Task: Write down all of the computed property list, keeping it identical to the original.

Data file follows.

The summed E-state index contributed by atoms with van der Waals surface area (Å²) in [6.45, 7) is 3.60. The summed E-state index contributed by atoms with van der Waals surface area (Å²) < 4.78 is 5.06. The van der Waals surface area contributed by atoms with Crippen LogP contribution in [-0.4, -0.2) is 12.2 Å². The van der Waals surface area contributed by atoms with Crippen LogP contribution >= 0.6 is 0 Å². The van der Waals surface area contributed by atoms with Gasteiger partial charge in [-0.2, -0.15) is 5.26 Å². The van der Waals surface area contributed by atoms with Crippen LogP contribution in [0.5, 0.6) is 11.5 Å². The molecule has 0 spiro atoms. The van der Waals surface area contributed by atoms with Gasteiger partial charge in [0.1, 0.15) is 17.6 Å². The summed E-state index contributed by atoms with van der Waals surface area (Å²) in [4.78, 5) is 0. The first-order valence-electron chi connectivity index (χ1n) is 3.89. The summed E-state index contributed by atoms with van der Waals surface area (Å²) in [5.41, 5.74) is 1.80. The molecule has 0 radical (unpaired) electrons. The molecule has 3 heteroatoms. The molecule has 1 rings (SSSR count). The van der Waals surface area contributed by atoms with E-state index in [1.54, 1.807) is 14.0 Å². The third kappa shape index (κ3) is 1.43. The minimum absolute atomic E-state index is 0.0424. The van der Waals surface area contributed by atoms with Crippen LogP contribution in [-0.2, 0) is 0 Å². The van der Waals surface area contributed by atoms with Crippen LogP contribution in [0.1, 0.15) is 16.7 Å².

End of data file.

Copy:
The summed E-state index contributed by atoms with van der Waals surface area (Å²) in [6.45, 7) is 3.60. The summed E-state index contributed by atoms with van der Waals surface area (Å²) < 4.78 is 5.06. The van der Waals surface area contributed by atoms with Crippen LogP contribution in [-0.4, -0.2) is 12.2 Å². The van der Waals surface area contributed by atoms with Crippen LogP contribution >= 0.6 is 0 Å². The van der Waals surface area contributed by atoms with Gasteiger partial charge in [-0.2, -0.15) is 5.26 Å². The van der Waals surface area contributed by atoms with Crippen LogP contribution in [0.5, 0.6) is 11.5 Å². The molecule has 0 spiro atoms. The van der Waals surface area contributed by atoms with Gasteiger partial charge in [0.1, 0.15) is 17.6 Å². The summed E-state index contributed by atoms with van der Waals surface area (Å²) in [4.78, 5) is 0. The first-order valence-electron chi connectivity index (χ1n) is 3.89. The summed E-state index contributed by atoms with van der Waals surface area (Å²) in [5.41, 5.74) is 1.80. The molecule has 0 radical (unpaired) electrons. The molecule has 3 heteroatoms. The molecule has 1 rings (SSSR count). The van der Waals surface area contributed by atoms with E-state index in [1.54, 1.807) is 14.0 Å². The third kappa shape index (κ3) is 1.43. The minimum absolute atomic E-state index is 0.0424. The van der Waals surface area contributed by atoms with Crippen LogP contribution in [-0.2, 0) is 0 Å². The van der Waals surface area contributed by atoms with Crippen LogP contribution in [0.1, 0.15) is 16.7 Å².